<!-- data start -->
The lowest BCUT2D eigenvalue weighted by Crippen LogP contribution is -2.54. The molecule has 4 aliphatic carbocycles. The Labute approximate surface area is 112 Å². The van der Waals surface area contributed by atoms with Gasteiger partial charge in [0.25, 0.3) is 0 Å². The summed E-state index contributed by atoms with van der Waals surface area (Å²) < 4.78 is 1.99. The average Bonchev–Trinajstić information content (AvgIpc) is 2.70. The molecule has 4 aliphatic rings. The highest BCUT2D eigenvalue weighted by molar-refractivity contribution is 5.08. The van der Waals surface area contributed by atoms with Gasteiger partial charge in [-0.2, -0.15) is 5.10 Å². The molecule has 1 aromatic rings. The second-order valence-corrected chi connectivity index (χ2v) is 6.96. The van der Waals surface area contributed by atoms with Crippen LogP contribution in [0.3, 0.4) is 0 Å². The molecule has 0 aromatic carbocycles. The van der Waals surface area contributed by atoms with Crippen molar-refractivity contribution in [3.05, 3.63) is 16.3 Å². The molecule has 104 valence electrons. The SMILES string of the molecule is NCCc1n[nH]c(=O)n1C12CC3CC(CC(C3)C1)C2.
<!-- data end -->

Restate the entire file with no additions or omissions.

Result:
The lowest BCUT2D eigenvalue weighted by Crippen LogP contribution is -2.54. The molecule has 4 aliphatic carbocycles. The Labute approximate surface area is 112 Å². The van der Waals surface area contributed by atoms with Gasteiger partial charge in [0.25, 0.3) is 0 Å². The summed E-state index contributed by atoms with van der Waals surface area (Å²) < 4.78 is 1.99. The average Bonchev–Trinajstić information content (AvgIpc) is 2.70. The molecule has 4 aliphatic rings. The highest BCUT2D eigenvalue weighted by molar-refractivity contribution is 5.08. The van der Waals surface area contributed by atoms with Gasteiger partial charge in [-0.2, -0.15) is 5.10 Å². The molecule has 1 aromatic rings. The second-order valence-corrected chi connectivity index (χ2v) is 6.96. The van der Waals surface area contributed by atoms with Crippen LogP contribution in [0.3, 0.4) is 0 Å². The molecule has 0 aromatic carbocycles. The van der Waals surface area contributed by atoms with Crippen molar-refractivity contribution in [3.05, 3.63) is 16.3 Å². The molecule has 104 valence electrons. The SMILES string of the molecule is NCCc1n[nH]c(=O)n1C12CC3CC(CC(C3)C1)C2.